Problems of Japanese Wisteria

Vine Fails To Flower because of Plant being Too Young
Wisterias are notorious for reluctant blooming. Many types take 10 to 15 years to flower for the first time. For this reason it is not advisable to grow these vines from seed or to acquire plants from an unreliable source. The best way to assure timely flower production, 2 or 3 years after transplanting, is to purchase stock developed from stem cuttings from plants known to be early bloomers. These vines will likely be several years old at time of purchase. In cases where long-established vines are still not blooming, experts suggest, but do not guarantee, that digging to expose the vine's roots and pruning them stimulates flowering. They also recommend feeding the vine super phosphate, pruning vegetative growth even more severely than usual, and skimping on water and fertilizer.

Leaves Curled And Distorted caused by Aphids
Aphids, also called "plant lice," are soft-bodied, pear-shaped sucking insects about the size of the head of a pin. They gather in clusters on leaves and tender buds of wisteria and suck cell juices. Their feeding retards and weakens plant growth. Infested wisteria leaves may turn yellow or brown. They wilt under bright sunlight, or sometimes curl and pucker. Spray the insects with insecticidal soap every 3 to 5 days. For persistent problems spray plant foliage and pests with neem insecticide 2 or 3 times at 7 day intervals. For more information see the files on Controlling Aphids

Leaves Skeletonized due to Rose Chafers
These beetles can be readily distinguished from other beetles by the grayish or fawn color of their 1/2-inch-long bodies and by their slow movements. They sometimes feed on wisteria, skeletonizing leaves and damaging flowers, especially white ones. They soil flower petals with excrement. Rose chafers (aka "rose bugs" or "rose beetles") appear suddenly, damage plants for from 4 to 6 weeks and then disappear suddenly. Handpick visible beetles and drop them into a jar of soapy water to drown. For major infestations spray beetles with a pyrethrum insecticide, in encapsulated form, if possible. Do this late in the afternoon to avoid harming beneficial insects and honeybees in the area. For long-term control, scratch milky spore powder (Bacillus popillae) into the soil to kill chafer grubs.

Small Bumps On Leaves And Stems means Scale Insects
Scale insects form groups of small bumps or blister-like outgrowths on vine stems and leaves. These are waxy shells that protect the insect feeding beneath. These shells may be white, yellow, or brown to black, and are about 1/10 to 2/5 inch in diameter. The first sign of a scale attack is often discoloration of upper leaf surfaces, followed by leaf drop and reduced growth. Heavy infestations kill plants. Some species excrete honeydew, which coats foliage and encourages ants and sooty mold growth. Some scale can be pruned off when excess vegetation is periodically cut back. Spray vines and foliage with light (superior) horticultural oil when scale is discovered. It will coat plant surfaces and smother the pests. For more information see the file on Controlling Scale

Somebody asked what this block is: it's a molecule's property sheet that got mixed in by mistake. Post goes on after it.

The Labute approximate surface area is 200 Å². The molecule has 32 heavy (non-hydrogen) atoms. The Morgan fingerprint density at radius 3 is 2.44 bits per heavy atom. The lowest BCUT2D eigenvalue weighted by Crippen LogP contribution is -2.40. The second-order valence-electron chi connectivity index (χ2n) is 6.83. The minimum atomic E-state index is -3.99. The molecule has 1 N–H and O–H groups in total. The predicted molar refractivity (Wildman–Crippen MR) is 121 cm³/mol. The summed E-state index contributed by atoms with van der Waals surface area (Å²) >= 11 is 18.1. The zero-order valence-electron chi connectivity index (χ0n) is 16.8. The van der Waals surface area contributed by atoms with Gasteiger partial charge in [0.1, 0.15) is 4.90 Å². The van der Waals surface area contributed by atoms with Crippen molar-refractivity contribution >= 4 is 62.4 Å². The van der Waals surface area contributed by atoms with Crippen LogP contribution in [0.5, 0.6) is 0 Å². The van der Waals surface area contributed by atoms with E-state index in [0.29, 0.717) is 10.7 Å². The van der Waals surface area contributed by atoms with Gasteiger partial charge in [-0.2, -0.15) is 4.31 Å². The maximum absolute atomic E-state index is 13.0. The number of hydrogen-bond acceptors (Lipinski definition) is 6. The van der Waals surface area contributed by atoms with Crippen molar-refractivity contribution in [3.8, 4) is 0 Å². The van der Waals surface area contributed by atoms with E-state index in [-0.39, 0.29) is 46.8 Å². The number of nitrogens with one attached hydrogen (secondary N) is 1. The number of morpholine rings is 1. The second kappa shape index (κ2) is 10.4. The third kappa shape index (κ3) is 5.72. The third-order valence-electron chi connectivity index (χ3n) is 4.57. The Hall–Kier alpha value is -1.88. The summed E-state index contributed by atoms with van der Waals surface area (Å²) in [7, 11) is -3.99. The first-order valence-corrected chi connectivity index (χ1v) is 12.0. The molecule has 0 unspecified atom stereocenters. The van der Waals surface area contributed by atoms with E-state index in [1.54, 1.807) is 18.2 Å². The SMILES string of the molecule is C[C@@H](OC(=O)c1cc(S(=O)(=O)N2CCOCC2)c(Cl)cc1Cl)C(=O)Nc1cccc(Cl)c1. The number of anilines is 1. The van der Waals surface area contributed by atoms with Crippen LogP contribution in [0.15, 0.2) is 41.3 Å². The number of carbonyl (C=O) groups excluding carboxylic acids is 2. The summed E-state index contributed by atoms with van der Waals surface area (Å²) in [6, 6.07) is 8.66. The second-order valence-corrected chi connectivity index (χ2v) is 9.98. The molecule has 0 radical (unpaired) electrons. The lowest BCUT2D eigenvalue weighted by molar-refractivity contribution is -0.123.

Leaves Mottled, Distorted indicates Mosaic Virus
Viruses are transmitted to wisterias by aphids. The first symptom is usually a yellow spotty discoloration, a "mottling" or "mosaic" pattern on the leaves. Eventually the plant dies. There is no cure, and infected vines should be removed. Prevent virus outbreaks by controlling aphids, keeping weeds down, and sterilizing tools used for pruning other plants or cutting flowers.

Leaves Covered With White Powder caused by Powdery Mildew
Powdery mildews are caused by fungi that live on the surface cells of plants, not inside them. Infected wisteria leaves are covered with a white or ash-gray powdery mold. Badly infected leaves become discolored and distorted, then drop off. Powdery mildew thrives in both very humid and very dry weather. While it is unsightly, it is not life threatening to a mature, well-established wisteria vine. Spray affected plants thoroughly with wettable sulfur once or twice at weekly intervals starting as soon as the whitish coating of the fungus appears. Collect and discard all aboveground refuse in the fall to deny the fungus a place to over winter. For more information see the file on Controlling Fungal Disease

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